A History of the Dakota or Sioux Indians; From Their Earliest Traditions and First Contact with White Men to the Final Settlement of the Last of the

$11.99

ISBN: 9781230281575
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LCC Number:
Author: Doane Robinson
Illustrator:
Pages: 228
Age Group:

Description

This historic book may have numerous typos and missing text. Purchasers can usually download a free scanned copy of the original book (without typos) from the publisher. Not indexed. Not illustrated. 1904 edition. Excerpt: … carnival. The women began to cook and the warriors to paint themselves| meanwhile the untrained volunteers| standing at their guns but a few yards distant were subjected to all of the jeers and insults| in which the Dakota is so proficient. House| too| was maneuvering for time and his men stood unflinchingly in the presence of death. The warriors on the battle line| unable to obtain the ordinary paints| had daubed their faces and bodies with mud. It was drawing near evening and Inkpaduta was ready for the execution of his captives when Sully appeared upon a hill less than a mile away| approaching at the utmost speed of his cavalry. In the twinkling of an eye the aspect of the camp was changed. Tipis came down like magic and every thought of the Indians was turned toward escape. In an incredibly short time the camp was in full retreat. Sully struck them from the rear and House managed to cut in from the east; the Indians were caught in the ravine. Shouting the death song| the warriors sprang to the attack. It lasted but a moment but that moment was a bloody one. The warriors fell back into the ravine and pandemonium reigned. A nation was hemmed in that narrow space and the hour of extinction seemed at hand. “Get away; get away|” came the cry and the warriors with buffalo robes over their heads again dashed out and the cavalry horses were stampeded and in the falling darkness many of the Indians escaped. The fight had lasted for an hour. Twenty-two soldiers were killed and fifty were wounded. Three hundred braves were left dead on the field and 250 women and children were taken prisoners. All of the camp equipage and supplies of the Indians were destroyed| and at the “beginning of the winter the survivors of the hostile camp were left…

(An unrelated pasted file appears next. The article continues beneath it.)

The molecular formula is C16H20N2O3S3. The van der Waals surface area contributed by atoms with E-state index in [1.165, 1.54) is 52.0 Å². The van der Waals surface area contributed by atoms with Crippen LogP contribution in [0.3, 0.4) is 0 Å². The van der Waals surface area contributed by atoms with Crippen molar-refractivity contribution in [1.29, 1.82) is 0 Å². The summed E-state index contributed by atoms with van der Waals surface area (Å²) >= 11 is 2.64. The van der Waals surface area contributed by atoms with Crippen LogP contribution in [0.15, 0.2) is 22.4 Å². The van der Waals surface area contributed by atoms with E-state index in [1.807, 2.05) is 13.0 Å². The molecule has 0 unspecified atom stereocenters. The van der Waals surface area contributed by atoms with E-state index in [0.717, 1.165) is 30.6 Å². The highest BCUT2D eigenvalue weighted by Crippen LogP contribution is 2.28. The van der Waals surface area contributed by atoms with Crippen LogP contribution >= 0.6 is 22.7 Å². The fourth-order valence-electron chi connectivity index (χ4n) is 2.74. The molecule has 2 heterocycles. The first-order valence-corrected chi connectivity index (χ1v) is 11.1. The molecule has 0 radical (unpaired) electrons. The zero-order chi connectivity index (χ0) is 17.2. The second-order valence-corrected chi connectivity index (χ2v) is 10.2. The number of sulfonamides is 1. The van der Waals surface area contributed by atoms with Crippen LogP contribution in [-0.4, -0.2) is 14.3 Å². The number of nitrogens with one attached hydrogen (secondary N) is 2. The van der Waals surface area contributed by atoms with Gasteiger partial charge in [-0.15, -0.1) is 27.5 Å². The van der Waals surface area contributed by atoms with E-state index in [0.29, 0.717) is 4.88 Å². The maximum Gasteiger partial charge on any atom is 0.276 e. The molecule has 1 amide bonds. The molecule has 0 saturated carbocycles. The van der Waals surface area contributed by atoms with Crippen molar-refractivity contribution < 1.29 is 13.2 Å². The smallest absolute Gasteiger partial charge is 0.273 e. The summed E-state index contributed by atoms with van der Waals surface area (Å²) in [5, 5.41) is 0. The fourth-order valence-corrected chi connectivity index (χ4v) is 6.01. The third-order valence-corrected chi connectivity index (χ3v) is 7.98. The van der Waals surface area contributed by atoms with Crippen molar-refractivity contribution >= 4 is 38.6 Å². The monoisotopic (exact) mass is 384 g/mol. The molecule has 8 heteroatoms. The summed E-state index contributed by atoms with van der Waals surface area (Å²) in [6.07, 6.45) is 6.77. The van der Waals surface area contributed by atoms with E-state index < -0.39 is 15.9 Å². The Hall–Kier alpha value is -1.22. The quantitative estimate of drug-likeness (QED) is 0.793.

Additional information

Weight 0.91 lbs
Dimensions 9.69 x 7.44 x 0.48 in
Binding Type

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